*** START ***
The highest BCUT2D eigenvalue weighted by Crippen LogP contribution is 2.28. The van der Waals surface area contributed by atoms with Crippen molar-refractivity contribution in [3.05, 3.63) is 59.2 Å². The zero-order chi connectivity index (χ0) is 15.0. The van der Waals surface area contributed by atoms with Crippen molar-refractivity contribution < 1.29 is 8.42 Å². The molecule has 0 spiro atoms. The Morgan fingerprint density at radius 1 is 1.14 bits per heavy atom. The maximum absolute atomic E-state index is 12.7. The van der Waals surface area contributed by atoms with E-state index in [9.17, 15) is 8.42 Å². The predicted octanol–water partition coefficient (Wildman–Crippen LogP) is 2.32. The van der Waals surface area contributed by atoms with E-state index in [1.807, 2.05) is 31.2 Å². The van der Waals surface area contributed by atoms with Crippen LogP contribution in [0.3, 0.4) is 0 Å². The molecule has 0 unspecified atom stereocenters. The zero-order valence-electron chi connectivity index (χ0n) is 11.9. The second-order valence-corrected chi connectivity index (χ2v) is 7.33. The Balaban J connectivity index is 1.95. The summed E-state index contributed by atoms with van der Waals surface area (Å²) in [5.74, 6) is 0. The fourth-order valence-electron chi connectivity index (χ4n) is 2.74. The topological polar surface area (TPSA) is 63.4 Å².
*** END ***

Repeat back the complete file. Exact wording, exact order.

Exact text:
The highest BCUT2D eigenvalue weighted by Crippen LogP contribution is 2.28. The van der Waals surface area contributed by atoms with Crippen molar-refractivity contribution in [3.05, 3.63) is 59.2 Å². The zero-order chi connectivity index (χ0) is 15.0. The van der Waals surface area contributed by atoms with Crippen molar-refractivity contribution < 1.29 is 8.42 Å². The molecule has 0 spiro atoms. The Morgan fingerprint density at radius 1 is 1.14 bits per heavy atom. The maximum absolute atomic E-state index is 12.7. The van der Waals surface area contributed by atoms with E-state index in [9.17, 15) is 8.42 Å². The predicted octanol–water partition coefficient (Wildman–Crippen LogP) is 2.32. The van der Waals surface area contributed by atoms with E-state index in [1.807, 2.05) is 31.2 Å². The van der Waals surface area contributed by atoms with Crippen LogP contribution in [0.3, 0.4) is 0 Å². The molecule has 0 unspecified atom stereocenters. The zero-order valence-electron chi connectivity index (χ0n) is 11.9. The second-order valence-corrected chi connectivity index (χ2v) is 7.33. The Balaban J connectivity index is 1.95. The summed E-state index contributed by atoms with van der Waals surface area (Å²) in [5.74, 6) is 0. The fourth-order valence-electron chi connectivity index (χ4n) is 2.74. The topological polar surface area (TPSA) is 63.4 Å².